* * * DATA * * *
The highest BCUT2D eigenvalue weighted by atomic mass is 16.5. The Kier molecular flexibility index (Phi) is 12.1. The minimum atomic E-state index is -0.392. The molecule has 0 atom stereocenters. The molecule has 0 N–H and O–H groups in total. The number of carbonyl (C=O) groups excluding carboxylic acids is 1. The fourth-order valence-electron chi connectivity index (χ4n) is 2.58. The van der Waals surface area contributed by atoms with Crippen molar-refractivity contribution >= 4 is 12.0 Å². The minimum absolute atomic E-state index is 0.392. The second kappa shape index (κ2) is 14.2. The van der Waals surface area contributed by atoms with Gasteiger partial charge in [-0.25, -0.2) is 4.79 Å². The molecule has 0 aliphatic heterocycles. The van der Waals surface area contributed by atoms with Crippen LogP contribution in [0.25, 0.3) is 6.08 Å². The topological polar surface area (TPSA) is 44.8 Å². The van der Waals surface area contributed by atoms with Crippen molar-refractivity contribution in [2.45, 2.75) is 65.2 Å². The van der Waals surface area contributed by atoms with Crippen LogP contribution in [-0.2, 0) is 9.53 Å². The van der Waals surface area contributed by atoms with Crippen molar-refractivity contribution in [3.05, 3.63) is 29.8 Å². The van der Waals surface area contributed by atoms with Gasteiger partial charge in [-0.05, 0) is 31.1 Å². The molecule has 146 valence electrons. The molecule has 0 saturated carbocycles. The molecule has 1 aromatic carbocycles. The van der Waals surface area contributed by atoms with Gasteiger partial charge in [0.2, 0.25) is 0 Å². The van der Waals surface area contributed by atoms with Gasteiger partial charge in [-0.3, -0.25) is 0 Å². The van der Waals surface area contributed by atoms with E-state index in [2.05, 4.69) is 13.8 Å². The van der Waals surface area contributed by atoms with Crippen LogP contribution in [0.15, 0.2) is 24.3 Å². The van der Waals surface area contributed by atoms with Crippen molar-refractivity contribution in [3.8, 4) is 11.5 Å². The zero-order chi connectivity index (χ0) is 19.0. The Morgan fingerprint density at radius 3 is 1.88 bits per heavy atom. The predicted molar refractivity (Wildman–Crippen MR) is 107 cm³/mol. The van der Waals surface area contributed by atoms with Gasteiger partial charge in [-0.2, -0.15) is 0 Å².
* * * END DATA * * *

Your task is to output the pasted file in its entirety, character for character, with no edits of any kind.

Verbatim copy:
The highest BCUT2D eigenvalue weighted by atomic mass is 16.5. The Kier molecular flexibility index (Phi) is 12.1. The minimum atomic E-state index is -0.392. The molecule has 0 atom stereocenters. The molecule has 0 N–H and O–H groups in total. The number of carbonyl (C=O) groups excluding carboxylic acids is 1. The fourth-order valence-electron chi connectivity index (χ4n) is 2.58. The van der Waals surface area contributed by atoms with Crippen molar-refractivity contribution >= 4 is 12.0 Å². The minimum absolute atomic E-state index is 0.392. The second kappa shape index (κ2) is 14.2. The van der Waals surface area contributed by atoms with Gasteiger partial charge in [-0.25, -0.2) is 4.79 Å². The molecule has 0 aliphatic heterocycles. The van der Waals surface area contributed by atoms with Crippen LogP contribution in [0.25, 0.3) is 6.08 Å². The topological polar surface area (TPSA) is 44.8 Å². The van der Waals surface area contributed by atoms with Crippen molar-refractivity contribution in [2.45, 2.75) is 65.2 Å². The van der Waals surface area contributed by atoms with Crippen LogP contribution in [-0.2, 0) is 9.53 Å². The van der Waals surface area contributed by atoms with Crippen molar-refractivity contribution in [3.05, 3.63) is 29.8 Å². The van der Waals surface area contributed by atoms with Gasteiger partial charge in [-0.05, 0) is 31.1 Å². The molecule has 146 valence electrons. The molecule has 0 saturated carbocycles. The molecule has 1 aromatic carbocycles. The van der Waals surface area contributed by atoms with Gasteiger partial charge in [0.2, 0.25) is 0 Å². The van der Waals surface area contributed by atoms with Gasteiger partial charge in [-0.3, -0.25) is 0 Å². The van der Waals surface area contributed by atoms with E-state index in [2.05, 4.69) is 13.8 Å². The van der Waals surface area contributed by atoms with Crippen LogP contribution in [0.15, 0.2) is 24.3 Å². The van der Waals surface area contributed by atoms with Crippen molar-refractivity contribution in [3.8, 4) is 11.5 Å². The zero-order chi connectivity index (χ0) is 19.0. The Morgan fingerprint density at radius 3 is 1.88 bits per heavy atom. The predicted molar refractivity (Wildman–Crippen MR) is 107 cm³/mol. The van der Waals surface area contributed by atoms with Gasteiger partial charge in [-0.2, -0.15) is 0 Å².